When it comes to any kind of work that goes on around high-voltage overhead power lines, the Maryland Occupational Safety and Health Law places safety responsibilities squarely on employers.
MOSH gives special emphasis to safety training, in that educating workers about safe work practices in proximity to power lines is essential.
Many accidents around energized power lines involve cranes, truck-mounted lifting equipment (bucket trucks), digging equipment and ladders. If these machines or objects come in contact with the lines, workers could suffer severe burns and other injuries, or instant electrocution.
Maryland law requires that workers and all their equipment stay a minimum of 10 feet away from overhead lines, with appropriate hazard signs. The minimum clearance for cranes is 20 feet. An operator should position the crane in such a way that the radius of the boom swing is outside of the absolute minimum clearance relative to the power lines.
A very real danger
The Maryland Department of Labor, Licensing and Regulation notes two recent fatalities from contact with power lines:
- A roofing company employee lost control of his fully extended ladder while repositioning it. The metal ladder struck a 72,000-volt overhead line 28 feet behind him, electrocuting the man.
- A construction worker was operating a backhoe beneath several overhead power lines. The operator made contact with the lines — which had not been de-energized or grounded — electrocuting a fellow worker who was holding a chain attached to the backhoe.
Providing proper training
Based on an analysis of accidents around power lines, MOSHA has compiled points with which construction companies should comply. These include:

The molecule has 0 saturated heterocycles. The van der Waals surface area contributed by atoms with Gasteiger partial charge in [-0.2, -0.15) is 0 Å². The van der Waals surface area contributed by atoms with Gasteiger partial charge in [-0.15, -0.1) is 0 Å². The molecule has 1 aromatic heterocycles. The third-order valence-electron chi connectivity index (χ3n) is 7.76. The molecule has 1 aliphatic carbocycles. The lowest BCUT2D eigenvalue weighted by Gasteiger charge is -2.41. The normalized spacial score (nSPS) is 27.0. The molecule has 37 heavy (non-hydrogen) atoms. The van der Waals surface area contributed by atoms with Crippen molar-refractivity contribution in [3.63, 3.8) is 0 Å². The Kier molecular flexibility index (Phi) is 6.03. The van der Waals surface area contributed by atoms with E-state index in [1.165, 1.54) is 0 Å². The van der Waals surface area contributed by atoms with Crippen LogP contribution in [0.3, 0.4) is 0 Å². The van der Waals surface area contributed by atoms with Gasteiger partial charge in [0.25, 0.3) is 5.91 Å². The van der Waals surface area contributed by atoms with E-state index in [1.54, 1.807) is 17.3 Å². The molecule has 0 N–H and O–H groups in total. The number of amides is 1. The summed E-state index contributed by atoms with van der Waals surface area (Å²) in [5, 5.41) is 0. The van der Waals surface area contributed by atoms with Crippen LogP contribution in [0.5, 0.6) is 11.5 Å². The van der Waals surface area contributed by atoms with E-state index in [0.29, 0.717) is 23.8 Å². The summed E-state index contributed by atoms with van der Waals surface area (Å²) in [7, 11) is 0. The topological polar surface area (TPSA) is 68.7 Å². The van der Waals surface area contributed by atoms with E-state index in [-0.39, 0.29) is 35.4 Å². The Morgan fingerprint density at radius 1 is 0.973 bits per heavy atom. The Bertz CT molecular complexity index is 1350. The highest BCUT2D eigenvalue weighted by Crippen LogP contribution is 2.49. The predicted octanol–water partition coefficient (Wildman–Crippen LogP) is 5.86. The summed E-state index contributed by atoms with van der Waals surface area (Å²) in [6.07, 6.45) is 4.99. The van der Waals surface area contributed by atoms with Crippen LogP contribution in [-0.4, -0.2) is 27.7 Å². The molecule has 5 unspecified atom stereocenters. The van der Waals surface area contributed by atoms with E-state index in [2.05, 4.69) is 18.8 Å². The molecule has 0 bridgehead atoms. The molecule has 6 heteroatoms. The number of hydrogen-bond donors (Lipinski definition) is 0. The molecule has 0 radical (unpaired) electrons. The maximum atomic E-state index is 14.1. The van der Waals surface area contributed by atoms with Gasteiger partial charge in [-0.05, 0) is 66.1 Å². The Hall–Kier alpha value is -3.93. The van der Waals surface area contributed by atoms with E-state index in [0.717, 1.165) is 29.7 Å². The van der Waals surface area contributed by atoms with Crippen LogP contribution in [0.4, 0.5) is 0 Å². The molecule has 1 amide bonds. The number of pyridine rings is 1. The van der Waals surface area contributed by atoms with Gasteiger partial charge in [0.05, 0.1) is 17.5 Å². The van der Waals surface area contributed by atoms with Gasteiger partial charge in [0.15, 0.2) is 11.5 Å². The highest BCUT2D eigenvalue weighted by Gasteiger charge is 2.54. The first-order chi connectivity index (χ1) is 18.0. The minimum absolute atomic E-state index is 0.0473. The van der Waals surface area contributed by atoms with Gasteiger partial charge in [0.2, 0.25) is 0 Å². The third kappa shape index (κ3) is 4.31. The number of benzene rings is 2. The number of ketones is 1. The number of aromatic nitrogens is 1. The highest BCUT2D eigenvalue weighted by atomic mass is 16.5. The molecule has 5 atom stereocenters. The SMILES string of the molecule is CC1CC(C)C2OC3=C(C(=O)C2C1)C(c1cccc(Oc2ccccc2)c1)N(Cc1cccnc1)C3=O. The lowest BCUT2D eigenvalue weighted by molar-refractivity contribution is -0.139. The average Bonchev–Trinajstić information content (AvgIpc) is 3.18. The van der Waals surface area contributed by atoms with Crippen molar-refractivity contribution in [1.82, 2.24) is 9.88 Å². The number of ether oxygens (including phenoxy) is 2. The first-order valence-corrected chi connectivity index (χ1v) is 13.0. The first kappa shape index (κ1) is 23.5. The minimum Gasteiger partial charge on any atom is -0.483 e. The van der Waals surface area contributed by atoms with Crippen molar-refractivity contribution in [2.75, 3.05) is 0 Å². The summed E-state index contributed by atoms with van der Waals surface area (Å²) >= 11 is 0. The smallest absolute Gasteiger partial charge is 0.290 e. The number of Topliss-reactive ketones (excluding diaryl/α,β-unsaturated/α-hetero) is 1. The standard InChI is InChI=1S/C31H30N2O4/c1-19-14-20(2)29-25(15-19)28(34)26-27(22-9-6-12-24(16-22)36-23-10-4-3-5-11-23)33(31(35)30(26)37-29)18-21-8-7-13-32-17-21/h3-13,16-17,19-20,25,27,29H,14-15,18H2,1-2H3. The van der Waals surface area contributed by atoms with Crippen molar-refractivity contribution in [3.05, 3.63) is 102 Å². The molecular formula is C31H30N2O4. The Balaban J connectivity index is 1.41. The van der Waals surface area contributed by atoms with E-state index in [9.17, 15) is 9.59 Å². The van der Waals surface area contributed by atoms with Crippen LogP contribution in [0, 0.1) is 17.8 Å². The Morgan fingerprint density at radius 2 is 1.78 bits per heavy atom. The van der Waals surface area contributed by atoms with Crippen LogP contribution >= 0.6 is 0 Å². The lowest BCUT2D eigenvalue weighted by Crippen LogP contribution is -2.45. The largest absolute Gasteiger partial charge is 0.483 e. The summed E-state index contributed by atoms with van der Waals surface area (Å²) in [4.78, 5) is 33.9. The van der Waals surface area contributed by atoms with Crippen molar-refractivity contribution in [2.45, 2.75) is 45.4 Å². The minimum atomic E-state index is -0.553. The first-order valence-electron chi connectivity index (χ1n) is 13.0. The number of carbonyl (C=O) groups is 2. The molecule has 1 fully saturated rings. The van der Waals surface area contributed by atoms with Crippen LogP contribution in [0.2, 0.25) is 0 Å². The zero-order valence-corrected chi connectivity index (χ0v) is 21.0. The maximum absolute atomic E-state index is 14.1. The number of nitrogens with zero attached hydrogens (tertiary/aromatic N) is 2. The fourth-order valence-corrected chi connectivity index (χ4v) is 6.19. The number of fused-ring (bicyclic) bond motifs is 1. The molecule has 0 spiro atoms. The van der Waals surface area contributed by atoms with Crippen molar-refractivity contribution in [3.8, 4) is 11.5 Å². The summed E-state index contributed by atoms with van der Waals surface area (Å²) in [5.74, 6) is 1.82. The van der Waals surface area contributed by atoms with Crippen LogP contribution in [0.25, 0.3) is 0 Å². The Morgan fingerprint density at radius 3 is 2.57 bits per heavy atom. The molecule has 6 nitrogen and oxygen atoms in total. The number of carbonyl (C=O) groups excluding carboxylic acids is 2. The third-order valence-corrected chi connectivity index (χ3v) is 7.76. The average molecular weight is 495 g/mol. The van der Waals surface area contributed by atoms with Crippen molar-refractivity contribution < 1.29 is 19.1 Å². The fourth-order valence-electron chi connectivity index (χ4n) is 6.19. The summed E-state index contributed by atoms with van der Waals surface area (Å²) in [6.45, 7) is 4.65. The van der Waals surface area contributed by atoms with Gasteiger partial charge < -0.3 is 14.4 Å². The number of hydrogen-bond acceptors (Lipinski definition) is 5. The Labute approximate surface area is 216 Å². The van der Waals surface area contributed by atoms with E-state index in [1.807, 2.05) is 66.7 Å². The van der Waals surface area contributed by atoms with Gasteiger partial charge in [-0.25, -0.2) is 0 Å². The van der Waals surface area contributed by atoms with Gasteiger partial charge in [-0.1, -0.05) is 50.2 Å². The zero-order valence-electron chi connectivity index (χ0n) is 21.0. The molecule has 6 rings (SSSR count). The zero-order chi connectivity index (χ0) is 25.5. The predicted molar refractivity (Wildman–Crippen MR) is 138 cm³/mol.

- Recognizing the threat posed by overhead lines
- Positioning equipment correctly in relation to overhead lines
- Requiring de-energizing or visible grounding of power lines before work around them begins
- Training workers in safety measures before work commences
- Instructing workers not to use metal ladders on or near electrical conductors or equipment
Workers must understand that the power company is solely in charge of de-energizing, insulating, relocating or otherwise handling the power lines. No one else is authorized to do this kind of work.
MOSH emphasizes that the responsibility of those working around the power lines is to not locate any equipment where it can come in contact with overhead power lines. Operating equipment within 10 feet of live power lines is a violation of the Maryland High Voltage Line Act. In fact, it is punishable by jail time and/or fines up to $1,000 for contractors or employees to do so. Never assume that power lines have been de-energized or that is OK to contact live power lines with insulated equipment.
Knowing workers’ rights
Even if someone has received adequate training and is following safety measures, working around high-voltage power lines is still dangerous. It may be reassuring to remember that Maryland workers’ compensation law covers workers injured on job sites.